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Sold in Bondage

The Learning Zone: A Day in the Life of Goldeneye, Age range: GCSE and A-level media studies, BBC2, Wednesday, 5.30am, November 29. Three free study guides are available, "A Background to Bond", "Examining the Pre-production and Production Process" and "The Marketing of a Classic Genre to a New Audience". Film Education, 41-42 Berners Street, London W1P 3AA

Watching Dr No today, young viewers must wonder what all the fuss was about when the James Bond film was released in 1962. But they hadn't had years of watching true-Brits like Kenneth More and Richard Todd give lessons in discreet and upright heroics. Pitiless killer that he was, Sean Connery's James Bond blew away their faded gallantries with the first shot from his Beretta automatic. A new kind of hero had arrived.

Since that momentous debut, Bond has several times been remodelled to fit changing fashions and beliefs. In GoldenEye, the latest Bond film, Pierce Brosnan plays a Bond for the Nineties, doing battle on the streets of St Petersburg not with his traditional enemies the Russians, but with the Russian Mafia instead.

It's an extraordinary sight, one unthinkable even 10 years ago. But, as this media studies programme, A Day in the Life of GoldenEye, shows, the secret agent film is no different from that of any other genre - to succeed, it has to adapt its core conventions to current cultural conditions.

These, according to GoldenEye's director of Photography Phil Meheux, dictate that Bond retains his fondness for a slug of vodka, though cigarettes are definitely out. Happily, Bond's strong streak of insubordination endures. In an age of increasing conformity, it seems audiences relish more than ever their hero's contempt for dull authority. Indeed, the scorn is even greater in this film than before, for Bond's new boss is a woman. More's the pity, that the programme lacks comment on this development.

Risk avoidance demands that any changes to the standard format are closely considered. As the programme underlines, much careful planning goes into the making of such an intimidatingly expensive commodity. Every attempt is made to maximise efficiency, whilst trying to maintain the high-production values that have long typified Bond films.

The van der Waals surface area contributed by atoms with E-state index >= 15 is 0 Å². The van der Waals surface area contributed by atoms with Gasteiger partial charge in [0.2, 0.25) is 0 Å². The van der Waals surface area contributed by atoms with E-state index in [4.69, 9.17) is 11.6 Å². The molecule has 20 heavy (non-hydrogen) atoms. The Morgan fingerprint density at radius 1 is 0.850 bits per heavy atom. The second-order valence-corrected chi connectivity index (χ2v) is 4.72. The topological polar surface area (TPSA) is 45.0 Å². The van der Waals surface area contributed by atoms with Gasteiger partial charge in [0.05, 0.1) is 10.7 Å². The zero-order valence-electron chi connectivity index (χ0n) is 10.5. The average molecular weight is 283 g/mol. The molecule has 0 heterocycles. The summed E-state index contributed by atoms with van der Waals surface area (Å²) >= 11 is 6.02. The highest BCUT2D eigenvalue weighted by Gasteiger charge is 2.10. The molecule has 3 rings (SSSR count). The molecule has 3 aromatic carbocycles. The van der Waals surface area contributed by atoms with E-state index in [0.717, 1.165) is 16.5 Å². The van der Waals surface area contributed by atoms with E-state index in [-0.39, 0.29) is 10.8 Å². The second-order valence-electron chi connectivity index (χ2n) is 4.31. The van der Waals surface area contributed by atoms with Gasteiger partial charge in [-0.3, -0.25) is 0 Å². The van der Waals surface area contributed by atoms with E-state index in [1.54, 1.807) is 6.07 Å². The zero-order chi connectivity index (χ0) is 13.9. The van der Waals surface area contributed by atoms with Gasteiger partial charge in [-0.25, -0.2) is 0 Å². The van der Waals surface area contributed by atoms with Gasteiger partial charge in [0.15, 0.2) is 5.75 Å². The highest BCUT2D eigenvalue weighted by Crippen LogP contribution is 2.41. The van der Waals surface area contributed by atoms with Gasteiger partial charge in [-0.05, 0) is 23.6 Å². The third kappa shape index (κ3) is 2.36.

To save money, an enormous, mock-Russian train engine is transported to the appropriate location by road rather than rail. Denied permission to deploy tanks in St Petersburg, the crew use them on sets carefully built to match those of the Russian city. More especially, each spectacular stunt is meticulously story-boarded long in advance of the actual shoot.

By way of illustration, the programme focuses on one such stunt and the graphic preparation that precedes it. Teachers will appreciate being shown several crucial images that are then spliced with the scene as eventually shot. They will also approve of the stress placed on the cardinal virtues of competent film-making: patience, imagination, and an endless longing for perfection.

All of which are apparent in the programme's finale, an impressive tank-train collision from which Bond and his beautiful companion make the requisite hair's-breadth escape.

It is an episode entirely typical of the form, and students will love it. But not so much that they will miss the point. As with nearly all genre items, the main strength of the Bond movies lies in their essential sameness. And if critics condemn such repetition as cliche, the producers care not a jot, as more of the same from Bond means massive returns.

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